Galatians 5:13-15 ESV
“For you were called to freedom, brothers. Only do not use your freedom as an opportunity for the flesh, but through love serve one another. For the whole law is fulfilled in one word: ‘You shall love your neighbor as yourself.’ But if you bite and devour one another, watch out that you are not consumed by one another.”
The context of this passage of Scripture has to do with Judaizers trying to convince Christians that they had to add on to their salvation some of the ceremonial and liturgical (ritualistic) requirements of the Old Covenant. So, Paul was instructing them that if they added these things on to their salvation that they would be submitting again to a yoke of slavery and they would be falling away from grace. So, when this says that they were called to freedom, it was freedom from all the Old Covenant liturgical requirements, such as circumcision and other ritualistic requirements.
Only they were not to use their freedom as an opportunity for the flesh, for continuing in deliberate and habitual sin. For, by God’s grace, the Jews who had been under the Old Covenant, but who now believed in Jesus Christ for their salvation, were not set free just from all those ceremonial requirements of the Old Covenant, but they were also delivered from slavery to sin so that they could now become servants of God and of his righteousness. So they were not free to continue in sin. They were not free from God’s moral laws, for those continued under the New Covenant. They were not now lawless!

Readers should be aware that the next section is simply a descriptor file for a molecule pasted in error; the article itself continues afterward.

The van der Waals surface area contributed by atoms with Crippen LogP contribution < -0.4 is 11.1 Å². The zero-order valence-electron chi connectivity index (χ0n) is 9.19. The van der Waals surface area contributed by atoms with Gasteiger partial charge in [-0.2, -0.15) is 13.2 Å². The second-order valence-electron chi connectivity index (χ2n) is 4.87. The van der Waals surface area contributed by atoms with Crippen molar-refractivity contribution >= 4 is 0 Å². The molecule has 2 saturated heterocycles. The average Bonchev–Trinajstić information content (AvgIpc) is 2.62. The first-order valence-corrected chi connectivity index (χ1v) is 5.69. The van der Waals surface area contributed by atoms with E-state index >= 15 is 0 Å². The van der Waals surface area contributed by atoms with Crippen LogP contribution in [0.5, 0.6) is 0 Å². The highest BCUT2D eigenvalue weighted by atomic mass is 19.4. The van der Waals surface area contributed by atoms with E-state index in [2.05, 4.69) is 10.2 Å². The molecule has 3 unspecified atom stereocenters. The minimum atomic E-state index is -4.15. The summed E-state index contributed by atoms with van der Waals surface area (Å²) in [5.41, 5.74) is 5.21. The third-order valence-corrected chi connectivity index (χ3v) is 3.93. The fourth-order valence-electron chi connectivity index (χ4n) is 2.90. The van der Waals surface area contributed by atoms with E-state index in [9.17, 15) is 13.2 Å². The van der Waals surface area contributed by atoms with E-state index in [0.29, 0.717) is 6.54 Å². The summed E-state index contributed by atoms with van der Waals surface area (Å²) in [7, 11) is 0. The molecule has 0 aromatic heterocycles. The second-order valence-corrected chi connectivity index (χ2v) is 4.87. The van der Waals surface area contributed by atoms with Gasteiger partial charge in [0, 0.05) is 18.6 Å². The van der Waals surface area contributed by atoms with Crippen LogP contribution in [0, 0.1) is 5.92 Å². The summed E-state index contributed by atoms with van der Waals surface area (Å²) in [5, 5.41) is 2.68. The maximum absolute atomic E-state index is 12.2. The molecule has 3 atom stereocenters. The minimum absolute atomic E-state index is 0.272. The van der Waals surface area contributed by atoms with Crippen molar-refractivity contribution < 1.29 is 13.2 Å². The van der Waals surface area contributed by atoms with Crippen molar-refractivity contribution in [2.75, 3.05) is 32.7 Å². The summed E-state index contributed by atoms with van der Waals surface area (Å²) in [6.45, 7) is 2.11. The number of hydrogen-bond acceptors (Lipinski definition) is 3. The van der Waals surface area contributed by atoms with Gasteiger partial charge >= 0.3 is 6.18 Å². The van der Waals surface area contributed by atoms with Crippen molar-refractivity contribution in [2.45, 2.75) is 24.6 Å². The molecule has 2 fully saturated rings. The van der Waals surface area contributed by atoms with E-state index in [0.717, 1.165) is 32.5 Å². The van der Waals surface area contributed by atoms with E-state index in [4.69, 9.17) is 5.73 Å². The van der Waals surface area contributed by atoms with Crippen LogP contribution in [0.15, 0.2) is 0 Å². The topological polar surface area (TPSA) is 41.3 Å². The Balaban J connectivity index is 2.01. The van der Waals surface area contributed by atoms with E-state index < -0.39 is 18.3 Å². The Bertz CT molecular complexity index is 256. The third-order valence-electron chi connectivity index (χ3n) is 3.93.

So, they were not to see their freedom in Christ as an opportunity for them to now sin against the Lord and against one another. But that is exactly where many professers of Jesus Christ are today. They are being convinced that once they “believe” (rarely defined) in Jesus that all their sins are forgiven and heaven is now guaranteed them when they die, regardless of how they live. For they are being taught that not being under the Old Covenant law means that they do not have to obey our Lord’s commands under the New Covenant. But we do!
In fact, if we read through this entire chapter in Galatians 5, it will become abundantly clear that faith in Jesus Christ is not free license to continue in deliberate and habitual sin against God and against one another. For it lists for us all sorts of habitual sins, and it warns us that if we practice such things as what are in this list (and others like them) that we will not inherit the kingdom of God, regardless of what faith in Jesus we professed with our lips and regardless of what we think we believed about Jesus in our hearts.
For those who belong to Christ have crucified the flesh with its passions and desires. We were crucified with Christ in death to sin, and we were raised with Christ to walk in newness of life in him, not like we walked before we believed in Jesus, but now in walks of obedience to our Lord and in holiness and righteousness, and not in sin. So sin is no longer our master, and it is not what we obey, in practice, if truly we are in Christ. For if sin is what we obey, it will end in death, not in life eternal (Romans 6:1-23).